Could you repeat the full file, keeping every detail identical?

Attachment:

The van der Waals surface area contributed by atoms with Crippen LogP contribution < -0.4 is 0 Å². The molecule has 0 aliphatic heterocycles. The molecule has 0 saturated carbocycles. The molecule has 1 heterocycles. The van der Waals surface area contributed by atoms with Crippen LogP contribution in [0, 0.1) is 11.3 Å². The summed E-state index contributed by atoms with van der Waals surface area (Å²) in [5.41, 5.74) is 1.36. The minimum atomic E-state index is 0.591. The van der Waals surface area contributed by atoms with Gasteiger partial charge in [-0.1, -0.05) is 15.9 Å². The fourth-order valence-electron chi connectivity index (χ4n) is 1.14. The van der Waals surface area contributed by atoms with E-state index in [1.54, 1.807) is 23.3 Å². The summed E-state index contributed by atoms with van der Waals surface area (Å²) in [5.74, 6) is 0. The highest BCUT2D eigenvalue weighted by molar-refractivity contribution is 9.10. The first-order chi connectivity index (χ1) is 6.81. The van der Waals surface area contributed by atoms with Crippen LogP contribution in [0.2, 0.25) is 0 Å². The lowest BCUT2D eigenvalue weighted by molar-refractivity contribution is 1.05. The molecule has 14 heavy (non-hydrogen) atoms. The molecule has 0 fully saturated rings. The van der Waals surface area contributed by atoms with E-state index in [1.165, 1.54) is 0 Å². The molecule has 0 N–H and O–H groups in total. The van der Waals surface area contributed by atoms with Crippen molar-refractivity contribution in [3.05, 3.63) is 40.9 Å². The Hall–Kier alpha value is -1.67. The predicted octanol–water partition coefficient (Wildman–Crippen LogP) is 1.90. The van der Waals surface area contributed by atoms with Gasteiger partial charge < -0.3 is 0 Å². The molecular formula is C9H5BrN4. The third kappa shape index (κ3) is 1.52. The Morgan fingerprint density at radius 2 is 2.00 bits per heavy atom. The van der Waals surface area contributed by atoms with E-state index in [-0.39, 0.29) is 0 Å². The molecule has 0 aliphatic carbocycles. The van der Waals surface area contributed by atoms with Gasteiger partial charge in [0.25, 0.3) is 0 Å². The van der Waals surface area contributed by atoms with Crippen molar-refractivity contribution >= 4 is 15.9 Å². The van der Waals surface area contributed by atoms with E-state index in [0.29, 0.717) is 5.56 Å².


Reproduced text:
The van der Waals surface area contributed by atoms with Crippen LogP contribution < -0.4 is 0 Å². The molecule has 0 aliphatic heterocycles. The molecule has 0 saturated carbocycles. The molecule has 1 heterocycles. The van der Waals surface area contributed by atoms with Crippen LogP contribution in [0, 0.1) is 11.3 Å². The summed E-state index contributed by atoms with van der Waals surface area (Å²) in [5.41, 5.74) is 1.36. The minimum atomic E-state index is 0.591. The van der Waals surface area contributed by atoms with Gasteiger partial charge in [-0.1, -0.05) is 15.9 Å². The fourth-order valence-electron chi connectivity index (χ4n) is 1.14. The van der Waals surface area contributed by atoms with E-state index in [1.54, 1.807) is 23.3 Å². The summed E-state index contributed by atoms with van der Waals surface area (Å²) in [5.74, 6) is 0. The highest BCUT2D eigenvalue weighted by molar-refractivity contribution is 9.10. The first-order chi connectivity index (χ1) is 6.81. The van der Waals surface area contributed by atoms with Crippen LogP contribution in [0.2, 0.25) is 0 Å². The lowest BCUT2D eigenvalue weighted by molar-refractivity contribution is 1.05. The molecule has 14 heavy (non-hydrogen) atoms. The molecule has 0 fully saturated rings. The van der Waals surface area contributed by atoms with E-state index in [1.165, 1.54) is 0 Å². The molecule has 0 N–H and O–H groups in total. The van der Waals surface area contributed by atoms with Crippen molar-refractivity contribution in [3.05, 3.63) is 40.9 Å². The Hall–Kier alpha value is -1.67. The predicted octanol–water partition coefficient (Wildman–Crippen LogP) is 1.90. The van der Waals surface area contributed by atoms with Gasteiger partial charge < -0.3 is 0 Å². The molecular formula is C9H5BrN4. The third kappa shape index (κ3) is 1.52. The Morgan fingerprint density at radius 2 is 2.00 bits per heavy atom. The van der Waals surface area contributed by atoms with E-state index in [-0.39, 0.29) is 0 Å². The molecule has 0 aliphatic carbocycles. The van der Waals surface area contributed by atoms with Gasteiger partial charge in [0.25, 0.3) is 0 Å². The van der Waals surface area contributed by atoms with Crippen molar-refractivity contribution >= 4 is 15.9 Å². The van der Waals surface area contributed by atoms with E-state index in [0.29, 0.717) is 5.56 Å².